Philippine tarsier

If human eyes were of the equal relative size their eyes, they would be as big as grapefruits!

Charly Severino

Philippine tarsier


If human eyes were of the equal relative size their eyes, they would be as big as grapefruits!

Population <2,500
30% decline over the last 3 generations

These small, exclusively nocturnal creatures weigh around 140 grams (approximately 5 ounces) and are distinguished by their status as the only purely carnivorous primates on Earth. Their distribution is limited to several Southeast Asian islands, including parts of the Philippines, Indonesia, and Borneo, where they have adapted to a variety of forest habitats.

Tarsiers are renowned for their exceptional hunting abilities, which are enhanced by their distinctive physical adaptations. Despite the absence of a tapetum lucidum—a layer in the eyes of some animals that reflects light to improve night vision—tarsiers compensate with their remarkably large eyes relative to their body size. These eyes are among the largest, proportionally, of any mammal, granting them superior night vision to spot prey in the darkness. Additionally, tarsiers have an acute sense of hearing, which aids in detecting the movements of insects and small animals that comprise their diet.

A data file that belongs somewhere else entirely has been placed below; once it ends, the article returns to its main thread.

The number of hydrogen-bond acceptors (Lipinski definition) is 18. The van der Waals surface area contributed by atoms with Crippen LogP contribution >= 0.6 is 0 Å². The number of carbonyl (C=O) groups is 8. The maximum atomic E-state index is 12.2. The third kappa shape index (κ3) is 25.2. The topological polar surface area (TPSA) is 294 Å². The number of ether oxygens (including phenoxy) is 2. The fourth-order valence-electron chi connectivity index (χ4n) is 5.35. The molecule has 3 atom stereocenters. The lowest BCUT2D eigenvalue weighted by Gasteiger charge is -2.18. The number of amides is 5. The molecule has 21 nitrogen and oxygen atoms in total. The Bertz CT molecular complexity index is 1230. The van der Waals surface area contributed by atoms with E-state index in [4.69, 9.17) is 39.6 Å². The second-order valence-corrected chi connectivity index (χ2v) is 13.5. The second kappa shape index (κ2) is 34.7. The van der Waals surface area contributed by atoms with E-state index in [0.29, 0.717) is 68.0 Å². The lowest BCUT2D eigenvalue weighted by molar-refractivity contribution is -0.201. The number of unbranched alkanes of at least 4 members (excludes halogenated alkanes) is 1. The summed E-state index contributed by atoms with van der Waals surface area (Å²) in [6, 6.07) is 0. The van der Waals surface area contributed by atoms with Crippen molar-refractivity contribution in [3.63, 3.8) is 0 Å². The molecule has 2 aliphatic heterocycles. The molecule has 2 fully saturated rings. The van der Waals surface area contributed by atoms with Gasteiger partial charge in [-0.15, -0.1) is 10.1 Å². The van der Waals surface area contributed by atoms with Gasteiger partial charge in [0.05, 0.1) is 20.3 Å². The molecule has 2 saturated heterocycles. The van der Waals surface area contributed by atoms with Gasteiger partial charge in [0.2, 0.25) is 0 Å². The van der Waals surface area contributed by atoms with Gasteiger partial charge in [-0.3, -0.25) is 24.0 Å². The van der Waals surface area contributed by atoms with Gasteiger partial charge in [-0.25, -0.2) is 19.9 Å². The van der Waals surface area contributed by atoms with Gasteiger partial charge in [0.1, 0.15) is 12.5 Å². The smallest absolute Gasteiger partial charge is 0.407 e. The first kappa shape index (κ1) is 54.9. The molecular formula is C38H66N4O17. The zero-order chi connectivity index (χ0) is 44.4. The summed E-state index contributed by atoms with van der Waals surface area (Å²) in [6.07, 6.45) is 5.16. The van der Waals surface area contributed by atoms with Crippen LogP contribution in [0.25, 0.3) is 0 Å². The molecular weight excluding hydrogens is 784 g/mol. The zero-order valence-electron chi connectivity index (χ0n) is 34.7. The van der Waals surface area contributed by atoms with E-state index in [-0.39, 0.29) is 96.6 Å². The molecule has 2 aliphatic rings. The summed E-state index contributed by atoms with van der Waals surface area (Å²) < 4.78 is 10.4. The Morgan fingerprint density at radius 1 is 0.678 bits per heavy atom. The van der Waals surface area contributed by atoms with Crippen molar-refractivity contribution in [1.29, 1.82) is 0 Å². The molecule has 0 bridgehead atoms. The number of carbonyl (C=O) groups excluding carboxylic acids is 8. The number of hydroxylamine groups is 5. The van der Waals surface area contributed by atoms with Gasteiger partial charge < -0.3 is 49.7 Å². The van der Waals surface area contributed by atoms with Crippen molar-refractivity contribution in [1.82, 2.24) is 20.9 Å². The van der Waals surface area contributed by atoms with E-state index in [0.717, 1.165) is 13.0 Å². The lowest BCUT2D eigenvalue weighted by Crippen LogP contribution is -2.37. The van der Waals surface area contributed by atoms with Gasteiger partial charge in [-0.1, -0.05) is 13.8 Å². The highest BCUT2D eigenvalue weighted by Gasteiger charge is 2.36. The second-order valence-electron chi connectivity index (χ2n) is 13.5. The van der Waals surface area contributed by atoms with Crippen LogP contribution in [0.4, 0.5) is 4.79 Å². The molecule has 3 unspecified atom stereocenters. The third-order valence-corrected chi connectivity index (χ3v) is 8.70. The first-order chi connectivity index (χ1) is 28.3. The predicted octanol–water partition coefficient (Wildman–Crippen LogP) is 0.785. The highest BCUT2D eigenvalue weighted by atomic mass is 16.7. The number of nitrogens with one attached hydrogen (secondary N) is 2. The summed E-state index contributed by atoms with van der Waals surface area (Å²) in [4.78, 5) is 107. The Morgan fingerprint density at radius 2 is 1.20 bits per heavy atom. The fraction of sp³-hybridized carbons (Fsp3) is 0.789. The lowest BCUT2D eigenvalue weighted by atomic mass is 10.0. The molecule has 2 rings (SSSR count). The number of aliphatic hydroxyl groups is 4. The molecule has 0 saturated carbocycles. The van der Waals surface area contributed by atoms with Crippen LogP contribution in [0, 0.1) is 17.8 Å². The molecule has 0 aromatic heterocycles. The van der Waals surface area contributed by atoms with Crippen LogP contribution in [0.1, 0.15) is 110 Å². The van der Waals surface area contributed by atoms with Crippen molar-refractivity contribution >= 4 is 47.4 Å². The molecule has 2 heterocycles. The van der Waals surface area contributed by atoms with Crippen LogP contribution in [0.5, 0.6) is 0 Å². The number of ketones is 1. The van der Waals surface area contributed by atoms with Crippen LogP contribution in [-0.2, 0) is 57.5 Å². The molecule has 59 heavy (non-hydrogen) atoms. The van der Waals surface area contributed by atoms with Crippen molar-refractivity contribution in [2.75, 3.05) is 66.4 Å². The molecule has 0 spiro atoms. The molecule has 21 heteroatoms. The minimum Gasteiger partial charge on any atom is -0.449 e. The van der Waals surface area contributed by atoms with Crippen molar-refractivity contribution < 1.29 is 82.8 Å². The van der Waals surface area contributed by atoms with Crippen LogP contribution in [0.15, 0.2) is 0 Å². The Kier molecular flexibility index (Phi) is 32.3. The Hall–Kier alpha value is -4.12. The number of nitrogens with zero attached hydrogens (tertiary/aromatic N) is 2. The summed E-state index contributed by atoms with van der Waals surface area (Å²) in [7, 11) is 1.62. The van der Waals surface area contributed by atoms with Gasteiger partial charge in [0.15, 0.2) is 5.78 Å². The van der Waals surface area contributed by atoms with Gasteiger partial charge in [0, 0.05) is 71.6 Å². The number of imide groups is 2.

Another notable adaptation is their incredibly long legs, powered by strong muscles and elongated tarsus bones, from which their name is derived. These adaptations allow tarsiers to leap with astonishing accuracy and agility from tree to tree in pursuit of prey, making them formidable nocturnal hunters.

Tarsiers exhibit a blend of features that link them to both the prosimian (pre-monkey) and simian (monkeys and apes) branches of primates, yet they possess unique characteristics that set them apart. Their evolutionary history is intriguing, albeit sparsely documented in the fossil record. The limited fossils that have been discovered, including those from the Middle Eocene, suggest a long and complex evolutionary lineage, highlighting the ancient origins of these captivating creatures.

Despite their small size and elusive nature, tarsiers play a significant role in their ecosystems as predators of insects and small vertebrates, helping to control pest populations and maintain ecological balance. However, they face threats from habitat destruction, hunting, and the illegal pet trade.


Population est.

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Terrestrial / Aquatic

Altricial / Precocial

Polygamous / Monogamous

Dimorphic (size) / Monomorphic

Active: Diurnal / Nocturnal

Social behavior: Solitary / Pack / Herd

Diet: Carnivore / Herbivore / Omnivore / Piscivorous / Insectivore

Migratory: Yes / No

Domesticated: Yes / No

Dangerous: Yes / No

Philippine tarsier on banknotes

Philippines 200 Piso (2015)